For many, the words “treehouse”, “hideout” and “hideaway” all trigger happy childhood memories. Whether it’s a few planks resting along the branches of a tree in the back garden, or a cavernous shrub that’s just the right size for hosting an imagined tea party, the joy of owning a private space in nature is a universal one for kids.
Surely there must be a way of salvaging these constructions that brought us so much joy from the depths of nostalgia?
Fortunately, thanks to modern treehouse design, such spaces are becoming more and more popular. And there’s no need to feel bashful either: with a treehouse office, or music studio cabin, hideouts aren’t just a nostalgic throwback – they can serve real purpose.
Architecturally ambitious constructions brought into existence through a sheer force of imagination and will – yes, there are definite similarities between the makeshift dens of our early years and the professional ones being made now. But most probably didn’t have a vision quite as specific as, say, a yoga retreat.
With modern treehouse design, you can re-engage with those bygone fantasies of forts in the forest but give them real definition. Simon Payne, founder of UK tree house specialist architects Blue Forest says: “the beauty of modern tree houses is that they can both fulfil our desires for escapism while serving real functions”.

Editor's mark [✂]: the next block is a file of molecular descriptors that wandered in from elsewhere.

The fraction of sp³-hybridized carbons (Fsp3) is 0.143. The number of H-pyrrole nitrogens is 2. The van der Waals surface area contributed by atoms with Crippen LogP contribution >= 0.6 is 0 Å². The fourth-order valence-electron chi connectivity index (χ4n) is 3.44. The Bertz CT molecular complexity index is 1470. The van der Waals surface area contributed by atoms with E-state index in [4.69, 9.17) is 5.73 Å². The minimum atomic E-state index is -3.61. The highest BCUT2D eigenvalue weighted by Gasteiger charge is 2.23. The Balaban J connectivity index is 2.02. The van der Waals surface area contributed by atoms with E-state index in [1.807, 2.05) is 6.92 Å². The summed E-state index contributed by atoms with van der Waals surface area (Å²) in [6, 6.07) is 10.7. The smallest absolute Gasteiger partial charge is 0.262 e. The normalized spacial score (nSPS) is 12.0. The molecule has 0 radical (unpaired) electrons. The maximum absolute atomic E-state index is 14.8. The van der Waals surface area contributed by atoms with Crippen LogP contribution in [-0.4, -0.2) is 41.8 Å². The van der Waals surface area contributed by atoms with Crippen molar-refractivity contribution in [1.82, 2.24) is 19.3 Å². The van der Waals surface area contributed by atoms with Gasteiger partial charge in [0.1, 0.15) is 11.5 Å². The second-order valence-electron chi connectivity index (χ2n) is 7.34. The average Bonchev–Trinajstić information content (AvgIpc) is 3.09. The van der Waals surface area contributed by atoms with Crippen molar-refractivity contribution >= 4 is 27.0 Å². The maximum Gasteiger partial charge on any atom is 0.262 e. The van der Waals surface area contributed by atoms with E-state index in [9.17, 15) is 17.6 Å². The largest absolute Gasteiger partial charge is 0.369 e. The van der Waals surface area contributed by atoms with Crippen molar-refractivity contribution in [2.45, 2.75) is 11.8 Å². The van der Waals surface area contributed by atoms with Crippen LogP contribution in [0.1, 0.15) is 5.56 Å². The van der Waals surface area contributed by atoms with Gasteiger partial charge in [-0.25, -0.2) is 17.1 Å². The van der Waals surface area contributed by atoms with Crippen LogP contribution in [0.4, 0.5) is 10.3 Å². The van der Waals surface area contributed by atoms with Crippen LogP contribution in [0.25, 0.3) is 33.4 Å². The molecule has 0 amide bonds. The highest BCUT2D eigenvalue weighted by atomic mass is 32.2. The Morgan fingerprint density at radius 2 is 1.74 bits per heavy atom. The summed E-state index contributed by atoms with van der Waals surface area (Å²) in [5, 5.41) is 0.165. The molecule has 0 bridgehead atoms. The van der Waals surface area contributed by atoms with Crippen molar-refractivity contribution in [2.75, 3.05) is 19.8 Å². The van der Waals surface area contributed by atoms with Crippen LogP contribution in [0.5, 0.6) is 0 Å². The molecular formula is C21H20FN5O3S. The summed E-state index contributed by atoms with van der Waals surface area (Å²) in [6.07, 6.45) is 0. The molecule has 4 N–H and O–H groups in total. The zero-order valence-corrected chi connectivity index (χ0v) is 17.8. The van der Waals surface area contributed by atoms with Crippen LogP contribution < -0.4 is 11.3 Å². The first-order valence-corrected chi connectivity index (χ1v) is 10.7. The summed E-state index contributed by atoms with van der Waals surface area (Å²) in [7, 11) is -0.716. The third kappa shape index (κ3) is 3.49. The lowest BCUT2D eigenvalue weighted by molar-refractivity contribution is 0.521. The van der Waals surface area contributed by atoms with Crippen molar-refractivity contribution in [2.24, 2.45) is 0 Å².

In this case, the yoga cabin is nestled in a verdant landscape, just as any hideout should be, but it also has the interior to rival a modern gym. It’s not the most obvious pairing in the world, but then again neither is fire with ice and yet a campfire on an icy evening can be glorious.
Rustic on the outside, modern on the inside
When most people think of treehouses or cabins, their focus is usually on the exterior. While the element of spectacle is important to any modern treehouse design, appearances can be misleading when there’s a fixed motive in mind.
It may look rustic, but let’s face it – the studio has got to be more than “nice” looking if you’re planning to test your flexibility with yoga transitions from the cobra pose to the downward-facing dog.
On the inside, the cedar lining helps to contribute to a calming light effect and the huge windows not only allow beautiful views, they also let vast amounts of natural light in. Combine this tranquility with the efficiency of a remarkably well insulated space and it’s not difficult to see the benefits of the studio.
A real yogic (re)treat
Forget about attempting to pull off the yogic pièce de résistance “firefly” pose across town in a busy gym. A verdant voyage to this modern tree house studio design will really hit your chakras.